The Yoga of Sitting

Every PranaVayu class incorporates at least 15 minutes of meditation into the practice.   One you’ve gotten the hang of it, this can be one of the best parts of the class.  However, if you’re new to the practice, you might find that calming the body and the mind can be very challenging.

In my experience, physical posture is one of the keys to making your meditation experiences more accessible.  The reason that this is the case is that a hyper rigid  posture  can lead to increased physical tension and an agitated state of mind.  Alternatively, a slouching or overly relaxed posture can lead you into the lows of sleepiness and and dullness. The good news is that a solid meditation posture can really help reduce distractions created by both of these extremes and make it much easier to cultivate a peaceful, clear and open state of mind.

Traditional Representation of the Seven Pointed Posture

In PranaVayu Yoga, we use  the Seven Pointed Posture of Vairocana (Buddha of Light) to create a more balanced mental and physical state for meditation.  I originally learned this posture from my guru Lama Migmar Tseten Rinpoche. Physically, using this posture will help you to redirect weight into your skeletal structure and make it easier to sit upright for longer periods of time.

Emotionally speaking, yoga practitioners from the Tantric Buddhist traditions believe that imbalances in the earth, air, fire or water element in the body can also exacerbate mental agitation or dullness.  These practitioners believe that these elements can in some part be balanced by physical posture and often use the seven pointed posture to accomplish this end.

The next time you meditate, try to lessen mental and physical distractions while you practice by integrating these seven points:

To Balance Earth… 

1. Sit with your legs crossed in some comfortable way. 

  • If Vajra posture is too difficult, any cross legged position will do.  You can even sit in a chair if you need to.

2.  Make sure that your spine is straight.

  • To do this, elongate from the core of the pelvis upward through the crown of your head.

To Balance Water…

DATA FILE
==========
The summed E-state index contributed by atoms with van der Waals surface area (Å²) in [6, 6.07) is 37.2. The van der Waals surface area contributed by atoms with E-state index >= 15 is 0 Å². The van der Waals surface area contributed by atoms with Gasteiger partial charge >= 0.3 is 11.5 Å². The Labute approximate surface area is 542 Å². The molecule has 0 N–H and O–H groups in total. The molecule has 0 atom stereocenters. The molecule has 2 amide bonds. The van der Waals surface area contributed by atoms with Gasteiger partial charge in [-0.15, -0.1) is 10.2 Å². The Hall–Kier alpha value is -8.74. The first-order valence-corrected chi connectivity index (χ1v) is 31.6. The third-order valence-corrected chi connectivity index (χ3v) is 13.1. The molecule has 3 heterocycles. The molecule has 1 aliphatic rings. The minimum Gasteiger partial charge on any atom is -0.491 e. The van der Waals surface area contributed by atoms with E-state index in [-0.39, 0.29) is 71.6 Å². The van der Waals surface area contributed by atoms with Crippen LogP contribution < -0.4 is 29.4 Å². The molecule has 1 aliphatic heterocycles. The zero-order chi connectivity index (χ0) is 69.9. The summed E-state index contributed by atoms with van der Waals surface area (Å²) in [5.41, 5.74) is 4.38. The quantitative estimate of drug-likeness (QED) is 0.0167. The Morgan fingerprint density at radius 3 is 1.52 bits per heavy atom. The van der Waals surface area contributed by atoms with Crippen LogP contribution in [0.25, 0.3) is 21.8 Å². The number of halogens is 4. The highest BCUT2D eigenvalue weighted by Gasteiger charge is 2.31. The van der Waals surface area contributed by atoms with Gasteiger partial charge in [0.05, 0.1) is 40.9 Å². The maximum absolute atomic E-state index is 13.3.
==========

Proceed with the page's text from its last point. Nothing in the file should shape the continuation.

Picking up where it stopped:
3.  Place your hands in your lap with the palms facing up.  Touch the tips of your thumbs together.   

  • The hands should be placed about four finger widths below the navel.
  • This mudra creates a receptive state of mind and deepens concentration.

4.  Let your shoulders be heavy.  

  • To reduce tension in the neck, allow your shoulders to drop away from the ears.
  • Allow your elbows to point outward to the side of the room.  Allowing your outer elbows to feel very heavy can also reduce additional tension from the neck.

To Balance Fire…

5.  Lower your chin slightly

  • To begin, start with your face in a leveled position with relation to the wall in front of you. Once you have found this position, draw your chin downward a couple of inches.  Press your Adam’s apple gently backward toward the spine and upward toward the crown of your head to lengthen the spine upward further as the chin drops down.
  • Physically, this introspective head position can help to prevent mental excitability

To Balance Air 

6.  Hold your eyes halfway open  

  • This posture uses eye position to reduce distractions. The eyes are opened one half-way to reduce the likelihood of sleepiness or lethargy. Holding this position with the eyes can help to reduce mental agitation that arises from external distractions.
  • Don’t worry if this makes your eyes water at first.  Focus on relaxing.  With practice, you will be able to maintain this eye position with ease.
7.  Place your tongue on the roof of the mouth just behind the teeth.  
  • This helps to control the flow of saliva as your meditation deepens.  
Like most things physical, this posture may seem a bit awkward at first.  Practice makes perfect though!  Practice breath awareness from this posture for 15 minutes every day and you’ll get it down in no time.
Have a happy practice!

Leave a Reply

Fill in your details below or click an icon to log in: Logo

You are commenting using your account. Log Out /  Change )

Google+ photo

You are commenting using your Google+ account. Log Out /  Change )

Twitter picture

You are commenting using your Twitter account. Log Out /  Change )

Facebook photo

You are commenting using your Facebook account. Log Out /  Change )


Connecting to %s